Safaricom stock banks on Ethiopia
Analysts have put Safaricom stock on a neutral rating following headwinds that include regulatory risk and delayed Ethiopia licence for M-Pesa.
Cytonn analyst Anne Wacera says the telco is up against a slew of challenges that may affect its performance.
“They have a lot of things going against them at the moment, especially the delays in M-Pesa licence in Ethiopia, meaning they will take even longer to set up the infrastructure,” said Ms Wacera.
CitiBank also assigned a neutral rating for the company’s stock, capping its upside potential at 15 per cent on delayed mobile money licence in Ethiopia, regulatory clamours to split the company and pressure to cut money transfer charges.
The bank’s analysts estimate that Safaricom’s stock which is averaging at Sh35 a share could soar up to Sh40, but not more than that.
Mobile money licence
In a research paper, the bank says that the success of Safaricom in Ethiopia will be largely driven by how quickly the mobile money licence is issued, given the time it takes to roll out the infrastructure.
“As we update our estimates based on guidance and current situation, we continue to believe mobile money license is important for Safaricom to generate positive return on this venture,” CitiBanksaid.
Ethiopia suspended bids for a second telecommunication licence that was to include mobile money, stalling Safaricom’s hopes to launch M-Pesa in the country.
The Ethiopian Communication Authority (ECA) said through a notice dated December 22 that it had cancelled the plan to offer the new telecoms licence following requests from interested parties.
Ethiotel, the local player has the advantage because it had already launched mobile money services last year and reported more than 6 million users mid last year.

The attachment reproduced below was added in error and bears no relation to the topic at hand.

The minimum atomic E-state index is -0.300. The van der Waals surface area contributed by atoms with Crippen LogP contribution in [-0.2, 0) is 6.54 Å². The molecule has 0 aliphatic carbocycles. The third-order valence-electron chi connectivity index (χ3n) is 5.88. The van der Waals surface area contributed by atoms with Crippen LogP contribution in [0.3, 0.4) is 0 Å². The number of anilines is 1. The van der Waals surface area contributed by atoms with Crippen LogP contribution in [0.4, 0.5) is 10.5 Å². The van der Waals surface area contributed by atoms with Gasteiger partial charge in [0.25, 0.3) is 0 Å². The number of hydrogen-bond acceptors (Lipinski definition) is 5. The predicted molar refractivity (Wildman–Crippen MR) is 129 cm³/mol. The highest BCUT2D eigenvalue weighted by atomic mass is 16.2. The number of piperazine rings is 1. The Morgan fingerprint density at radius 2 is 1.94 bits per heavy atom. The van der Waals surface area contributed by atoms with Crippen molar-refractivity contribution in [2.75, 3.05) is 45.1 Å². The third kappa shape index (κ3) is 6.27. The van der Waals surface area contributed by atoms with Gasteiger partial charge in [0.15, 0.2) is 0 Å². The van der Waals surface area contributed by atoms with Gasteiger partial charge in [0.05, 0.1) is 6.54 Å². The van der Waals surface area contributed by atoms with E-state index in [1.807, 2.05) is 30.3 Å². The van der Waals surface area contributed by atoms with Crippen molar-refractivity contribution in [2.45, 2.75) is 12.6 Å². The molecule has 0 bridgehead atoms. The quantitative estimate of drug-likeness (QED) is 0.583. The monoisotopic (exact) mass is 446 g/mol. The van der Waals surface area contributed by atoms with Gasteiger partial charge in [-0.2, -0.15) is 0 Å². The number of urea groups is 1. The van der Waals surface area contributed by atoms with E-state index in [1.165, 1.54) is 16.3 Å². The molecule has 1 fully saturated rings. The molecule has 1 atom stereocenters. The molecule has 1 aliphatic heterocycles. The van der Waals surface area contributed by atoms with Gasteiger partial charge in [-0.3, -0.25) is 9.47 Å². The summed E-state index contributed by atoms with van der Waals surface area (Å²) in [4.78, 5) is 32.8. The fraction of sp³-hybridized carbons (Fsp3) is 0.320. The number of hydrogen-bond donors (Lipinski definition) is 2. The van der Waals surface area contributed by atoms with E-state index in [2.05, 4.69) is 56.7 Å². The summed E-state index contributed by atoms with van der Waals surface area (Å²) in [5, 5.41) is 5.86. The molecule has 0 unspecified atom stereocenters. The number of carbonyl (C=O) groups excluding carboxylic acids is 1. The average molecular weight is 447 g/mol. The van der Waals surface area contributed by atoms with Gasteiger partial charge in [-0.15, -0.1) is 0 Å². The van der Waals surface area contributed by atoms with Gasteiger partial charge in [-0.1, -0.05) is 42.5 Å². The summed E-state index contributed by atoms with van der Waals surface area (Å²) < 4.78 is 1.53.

CitiBank’s perspective is important because Safaricom stock is largely driven by foreign investors who rely on international institutions to make investments in the local market.
According to Citi, the only advantage Safaricom could have in the landscape is mobile money, and hence it has a bearing on its success in Ethiopia given the huge capital it is about deploy.
CitiBank estimated that the Safaricom Ethiopia operations will need investment of about Sh400 billion to roll out its infrastructure. “Currently we assume operations will be financed by USD debt with a low cost of debt around 6 percent. However, given the risk profile of these operations and inflation in Ethiopia, we believe the cost of debt (both foreign and local) to be much higher,” CitiBank said.
The US lender believes that an improvement in the political environment in Ethiopia and the issue of mobile money licence is the fuel that will determine the stock price of East Africa’s most valuable firm in.
Currently, Safaricom is pushing for Communication Authority (CA) decision to cut the rate that telcos charge each other for interconnecting customers from Sh0.99 to Sh0.12, be declared invalid and set aside.
Safaricom is also under immense pressure to cut money transfer fees from the public. Reports show that Treasury is also pushing for reduction in mobile money fees given that M-Pesa handles an estimated 40 per cent of Kenya’s gross domestic product (GDP).